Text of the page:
Hearing Voices and Cultivating Internal Dialogue
Total CE Credit Hours: 1.5
Course Info URL: http://www.ce-credit.com/courses/102180
About the Course:
An important goal in dissociative disorders treatment has always been the achievement of co-consciousness. An antidote to amnestic barriers that prevent information exchange and often contribute to high-risk behaviors “behind the back” of the client, co-consciousness has many clinical benefits. By facilitating the client’s ability to recognize the parts’ voices, points of view, and belief systems as differentiated from their own, it increases the degree to which clients can maintain continuity of self over time. When clients know whose thoughts they are hearing or whose impulses they feel, rather than feeling possessed by mysterious forces, that knowledge contributes to their impulse control, good judgment, and, most importantly, their safety. Co-consciousness also offers the system an opportunity to develop internal empathic connections between parts and an increased sense of community or inner attachment.
In this webinar, we will address the challenges of helping DID clients establish co-consciousness in the face of trauma-related habits of secrecy, internal conflicts between parts, and mistrust or avoidance of each other. Using techniques drawn from Sensorimotor Psychotherapy, ego state therapy, and Internal Family Systems, therapists who work with DID will learn ways of overcoming phobic or dismissive reactions to the parts, to observe their communications, and to cultivate internal dialogue not only in words but also through the body. Lastly, we will focus on how to cultivate “earned secure attachment” in clients by increasing internal compassion for wounded child parts.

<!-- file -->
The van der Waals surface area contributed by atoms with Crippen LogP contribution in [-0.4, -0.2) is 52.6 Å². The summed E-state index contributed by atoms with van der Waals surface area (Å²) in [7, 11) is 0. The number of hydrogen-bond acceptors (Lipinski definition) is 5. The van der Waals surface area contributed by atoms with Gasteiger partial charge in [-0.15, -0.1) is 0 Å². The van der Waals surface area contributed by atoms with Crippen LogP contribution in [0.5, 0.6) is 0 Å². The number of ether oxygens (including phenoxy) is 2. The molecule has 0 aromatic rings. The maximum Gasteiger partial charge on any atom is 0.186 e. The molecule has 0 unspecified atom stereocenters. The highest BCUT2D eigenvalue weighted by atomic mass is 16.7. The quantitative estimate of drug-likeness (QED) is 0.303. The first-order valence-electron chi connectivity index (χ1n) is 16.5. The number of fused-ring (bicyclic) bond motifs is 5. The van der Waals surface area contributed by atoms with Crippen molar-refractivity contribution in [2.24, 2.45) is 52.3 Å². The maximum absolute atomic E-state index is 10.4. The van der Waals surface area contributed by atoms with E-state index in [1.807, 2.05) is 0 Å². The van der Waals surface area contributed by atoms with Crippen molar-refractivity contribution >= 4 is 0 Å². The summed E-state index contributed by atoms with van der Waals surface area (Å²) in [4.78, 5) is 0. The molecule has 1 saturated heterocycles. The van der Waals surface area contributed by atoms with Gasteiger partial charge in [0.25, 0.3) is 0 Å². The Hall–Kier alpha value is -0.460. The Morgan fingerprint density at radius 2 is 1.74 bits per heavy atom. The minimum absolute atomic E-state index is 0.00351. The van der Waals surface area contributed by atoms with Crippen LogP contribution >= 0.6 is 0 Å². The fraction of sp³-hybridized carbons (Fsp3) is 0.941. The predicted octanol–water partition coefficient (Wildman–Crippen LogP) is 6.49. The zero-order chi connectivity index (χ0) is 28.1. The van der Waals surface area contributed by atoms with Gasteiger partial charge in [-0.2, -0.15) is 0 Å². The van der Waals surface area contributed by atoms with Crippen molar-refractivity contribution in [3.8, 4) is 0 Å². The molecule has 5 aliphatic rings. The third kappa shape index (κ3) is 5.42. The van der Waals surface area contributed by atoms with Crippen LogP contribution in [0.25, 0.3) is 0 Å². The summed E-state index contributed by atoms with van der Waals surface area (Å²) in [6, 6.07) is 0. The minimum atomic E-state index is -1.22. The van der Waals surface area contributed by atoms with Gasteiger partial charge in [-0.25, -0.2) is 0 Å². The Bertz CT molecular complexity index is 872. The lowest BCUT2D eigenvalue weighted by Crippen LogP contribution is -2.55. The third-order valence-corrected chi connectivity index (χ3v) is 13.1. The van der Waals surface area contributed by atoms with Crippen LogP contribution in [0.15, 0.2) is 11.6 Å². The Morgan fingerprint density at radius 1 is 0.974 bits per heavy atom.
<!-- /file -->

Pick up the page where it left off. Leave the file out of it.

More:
February 19, 2016
This course is recommended for health care professionals, especially psychologists, counselors, social workers, and nurses who seek knowledge about helping DID client establish co-consciousness in the face of trauma-related habits. It is appropriate for intermediate to advanced levels of participants’ knowledge.
Describe survival-related need for alienation among parts in DID clients
Differentiate characteristics of voices in DID clients vs. schizophrenic clients
Identify manifestations of parts’ activity and communications
Utilize an internal dialogue technique, the Four Befriending Questions, to increase internal communication
Identify interventions for increasing internal “selves”-compassion
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